Today the White House took the controversial step of granting immunity to aid agencies operating in Somalia. Numerous political and security concerns have limited the response’s scale and time-frame, and a growing consensus is realizing that waiting for al-Shabaab’s approval is no longer feasible. The insurgents are certainly liable to siphon international aid, tax the agencies or kill their workers, all problems that could end up back on President Barack Obama’s desk. But considering the extreme risks, opening the aid gates to maximum capacity will likely cause less suffering and regret.
One U.S. official admitted that the administration has no illusions of a “grand bargain” with the group, and succinctly explained, "Our number one goal is to save lives.” Aid groups were directed to proceed into areas “where the level of security and acquiescence of local authorities is deemed acceptable.” From there a national system may be constructed if conditions permit.
To this end the White House assured aid groups that they can deliver supplies without fear of prosecution from the U.S. Treasury, a cited fear of humanitarian officials. Charities “must only pledge their best efforts to combat attempts by al-Shabab to hoard aid or collect taxes on supplies,” now deemed a low security threat compared to the alternative. Multiple news sources clarified that no specific law forbids distribution in Somalia, but when the State Department designated al-Shabaab a terrorist organization in 2008, aid officials feared that bribes, tolls and other “costs of doing business” could draw punishment.
A purely humane sentiment is unlikely to be circulating through the administration; U.S. officials cite Defense Secretary Leon Panetta’s privately debated link between food and security. The Pentagon believes that al-Shabab could became an even greater threat if Somalia further destabilizes, while loose guns pose a greater threat than loose aid. Regardless, CBS News reported no “major disagreement” within the administration and the operation is moving forward once donations are secured.
New U.S. aid may be headed for the UN’s World Food Program, the largest of the organizations operating in Somalia. The White House and UN should also consider diverting as much aid as possible through currently recognized groups, such as the International Red Cross. Although an emergency response must criss-cross Somalia’s central and southern territory, accelerating tolerated organizations first may deliver aid quicker than forcing it through the UN.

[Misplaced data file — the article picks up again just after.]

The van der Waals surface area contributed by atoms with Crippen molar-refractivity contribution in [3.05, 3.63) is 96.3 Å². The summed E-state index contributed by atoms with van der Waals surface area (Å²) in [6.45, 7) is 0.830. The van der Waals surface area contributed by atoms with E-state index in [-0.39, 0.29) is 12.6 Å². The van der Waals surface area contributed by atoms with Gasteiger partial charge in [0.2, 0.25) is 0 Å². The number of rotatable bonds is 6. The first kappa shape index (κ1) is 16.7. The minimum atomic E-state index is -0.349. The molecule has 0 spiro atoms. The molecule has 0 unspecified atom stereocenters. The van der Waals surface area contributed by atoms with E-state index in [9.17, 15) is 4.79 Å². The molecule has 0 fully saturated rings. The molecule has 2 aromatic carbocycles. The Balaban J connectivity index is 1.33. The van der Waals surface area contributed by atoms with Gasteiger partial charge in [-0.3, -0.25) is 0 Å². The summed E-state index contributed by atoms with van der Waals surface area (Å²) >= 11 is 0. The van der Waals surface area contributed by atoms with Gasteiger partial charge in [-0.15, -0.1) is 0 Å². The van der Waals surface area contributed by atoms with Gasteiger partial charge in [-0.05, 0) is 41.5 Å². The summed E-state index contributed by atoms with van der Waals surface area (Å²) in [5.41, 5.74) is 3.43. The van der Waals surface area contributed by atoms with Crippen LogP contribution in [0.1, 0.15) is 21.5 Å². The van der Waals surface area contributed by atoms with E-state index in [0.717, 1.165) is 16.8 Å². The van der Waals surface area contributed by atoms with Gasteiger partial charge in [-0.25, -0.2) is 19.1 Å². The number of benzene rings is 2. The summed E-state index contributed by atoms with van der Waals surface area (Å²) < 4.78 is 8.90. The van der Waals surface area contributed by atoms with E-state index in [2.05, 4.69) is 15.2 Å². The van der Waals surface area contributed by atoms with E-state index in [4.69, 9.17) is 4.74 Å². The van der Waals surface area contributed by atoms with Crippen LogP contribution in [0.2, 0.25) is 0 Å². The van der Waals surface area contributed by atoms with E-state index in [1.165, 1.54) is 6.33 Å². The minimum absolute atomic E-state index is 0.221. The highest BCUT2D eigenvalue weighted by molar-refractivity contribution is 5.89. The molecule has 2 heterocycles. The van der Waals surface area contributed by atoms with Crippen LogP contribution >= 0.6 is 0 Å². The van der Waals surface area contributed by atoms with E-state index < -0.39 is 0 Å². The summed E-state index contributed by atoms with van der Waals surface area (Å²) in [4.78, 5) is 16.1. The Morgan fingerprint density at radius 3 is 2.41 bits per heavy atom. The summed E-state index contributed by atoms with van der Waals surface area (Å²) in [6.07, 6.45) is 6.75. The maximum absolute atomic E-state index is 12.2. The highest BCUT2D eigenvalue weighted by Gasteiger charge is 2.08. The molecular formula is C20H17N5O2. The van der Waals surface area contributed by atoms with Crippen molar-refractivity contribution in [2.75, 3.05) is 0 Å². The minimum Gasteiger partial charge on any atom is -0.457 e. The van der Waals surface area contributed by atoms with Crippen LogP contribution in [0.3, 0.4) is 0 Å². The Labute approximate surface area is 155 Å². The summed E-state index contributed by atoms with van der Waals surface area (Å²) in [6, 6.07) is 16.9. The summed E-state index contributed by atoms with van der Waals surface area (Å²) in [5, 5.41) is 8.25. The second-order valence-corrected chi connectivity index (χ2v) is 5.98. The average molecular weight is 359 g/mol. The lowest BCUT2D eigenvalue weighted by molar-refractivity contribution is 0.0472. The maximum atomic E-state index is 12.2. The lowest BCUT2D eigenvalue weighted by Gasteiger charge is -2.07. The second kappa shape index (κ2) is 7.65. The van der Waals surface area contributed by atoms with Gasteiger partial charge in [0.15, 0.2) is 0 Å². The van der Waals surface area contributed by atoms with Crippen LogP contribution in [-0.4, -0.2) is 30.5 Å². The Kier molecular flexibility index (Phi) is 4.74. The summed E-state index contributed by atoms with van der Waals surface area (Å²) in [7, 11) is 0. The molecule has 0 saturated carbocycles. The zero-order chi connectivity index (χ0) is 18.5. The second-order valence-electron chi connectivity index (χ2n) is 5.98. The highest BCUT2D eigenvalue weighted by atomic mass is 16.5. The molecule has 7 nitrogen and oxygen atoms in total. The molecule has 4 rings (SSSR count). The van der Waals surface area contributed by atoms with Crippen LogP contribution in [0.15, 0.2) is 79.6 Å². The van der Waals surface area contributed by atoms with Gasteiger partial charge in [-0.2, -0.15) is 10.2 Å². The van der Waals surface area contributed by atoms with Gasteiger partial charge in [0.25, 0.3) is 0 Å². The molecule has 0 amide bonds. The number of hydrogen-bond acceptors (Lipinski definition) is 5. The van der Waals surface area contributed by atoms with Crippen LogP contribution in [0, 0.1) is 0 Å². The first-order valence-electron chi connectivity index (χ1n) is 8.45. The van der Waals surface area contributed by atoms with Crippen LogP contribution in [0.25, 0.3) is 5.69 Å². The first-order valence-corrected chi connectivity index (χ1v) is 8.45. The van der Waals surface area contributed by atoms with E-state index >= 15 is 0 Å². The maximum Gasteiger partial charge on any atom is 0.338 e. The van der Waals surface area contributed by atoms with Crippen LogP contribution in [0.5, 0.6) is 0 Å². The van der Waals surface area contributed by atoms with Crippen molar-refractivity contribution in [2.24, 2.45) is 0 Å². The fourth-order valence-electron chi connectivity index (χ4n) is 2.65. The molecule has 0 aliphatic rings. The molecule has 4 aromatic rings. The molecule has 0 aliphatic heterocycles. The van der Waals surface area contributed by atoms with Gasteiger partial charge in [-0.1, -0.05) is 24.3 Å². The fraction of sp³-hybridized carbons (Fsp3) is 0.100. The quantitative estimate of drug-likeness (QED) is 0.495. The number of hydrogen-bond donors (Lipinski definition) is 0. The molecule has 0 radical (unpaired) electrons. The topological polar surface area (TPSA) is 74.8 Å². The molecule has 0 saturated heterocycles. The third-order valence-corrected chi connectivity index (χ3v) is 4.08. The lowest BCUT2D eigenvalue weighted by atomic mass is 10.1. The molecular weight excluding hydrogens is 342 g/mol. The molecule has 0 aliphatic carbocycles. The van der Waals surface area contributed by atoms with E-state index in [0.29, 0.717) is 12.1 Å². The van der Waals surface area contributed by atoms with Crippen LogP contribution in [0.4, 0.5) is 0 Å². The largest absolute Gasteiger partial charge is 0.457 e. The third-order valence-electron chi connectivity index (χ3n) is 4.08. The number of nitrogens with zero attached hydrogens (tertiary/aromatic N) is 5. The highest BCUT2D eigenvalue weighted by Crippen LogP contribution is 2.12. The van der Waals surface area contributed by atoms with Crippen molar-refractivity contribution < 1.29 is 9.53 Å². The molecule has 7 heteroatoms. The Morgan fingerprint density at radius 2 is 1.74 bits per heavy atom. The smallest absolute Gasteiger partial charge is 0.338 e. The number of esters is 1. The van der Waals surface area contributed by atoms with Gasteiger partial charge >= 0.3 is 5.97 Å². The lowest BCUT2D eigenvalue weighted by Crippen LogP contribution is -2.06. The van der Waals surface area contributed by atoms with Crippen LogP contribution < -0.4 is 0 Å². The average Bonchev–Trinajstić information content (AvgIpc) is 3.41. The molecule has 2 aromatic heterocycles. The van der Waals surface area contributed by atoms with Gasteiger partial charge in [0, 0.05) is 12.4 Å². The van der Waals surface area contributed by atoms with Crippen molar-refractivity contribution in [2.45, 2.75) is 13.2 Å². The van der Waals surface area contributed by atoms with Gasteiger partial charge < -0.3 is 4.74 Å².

One possible system would keep UN programs in Mogadishu and leave the south to apolitical groups.
The key to a functional emergency response is to reduce friction within Somalia’s ad hoc system. Few countries, if any, are more scrambled and each strand of chaos must be targeted for potential elimination. al-Shabab’s source of friction isn’t going anywhere in the near-term, nor will a non-existent infrastructure and political authority suddenly materialize. This leaves the bureaucratic mass between Washington, the UN, African Union (AU) and Somalia’s Transitional Federal Government (TFG) as a realistic challenge to overcome. Red tape has tied Somalis to their fate and must be cut wherever possible.
A lack of trust due to corruption and an undeveloped economy has kept Western capitals at a distance from the TFG, which is only now beginning to prove its worth. Risks remain high, but Somalia’s famine offers the opportunity to lower these barriers, as the international community and TFG must develop trust after the drought has passed.
The government also needs to deliver services as well, but most U.S. financial assistance currently flows to the AU’s military campaign. Viewed as the more reliable force, the AU has earned its new reputation by seizing whole districts in Somalia and engaging locals. Civilian casualties run higher than the AU will admit, but it is exploiting openings created by the drought. AMISOM is moving and adapting quicker than any other force inside Somalia, partly because its logistics is already established and Ugandan President Yoweri Museveni demands monthly progress from his troops.
However the AU also learnt a few things from Somalia’s former prime minister, Mohamed Abdullahi Mohamed, who spearheaded an extensive Western media campaign to promote the AU’s gains. AMISOM is now leading the propaganda effort after suffering repeated body-blows through 2009 and 2010. Lt Col Paddy Ankunda, AMISOM Force spokesperson, condemned Tuesday’s attempted suicide bombing in Mogadishu by relating to the drought: “In the midst of a famine seizing Somalia the extremists are choosing to focus on killing, not saving life... AMISOM Forces are in the middle of conducting security operations in the capital to increase the areas of the capital under government control and safeguard Somalis.”
Ultimately, though, the Somalia’s national government will require its own emergency funds. If it fails the test then it fails. Somalis believe that the TFG can only win permanent support by defeating al-Shabaab and effectively governing. One without the other passes Somalia into the next stage of its vicious cycle.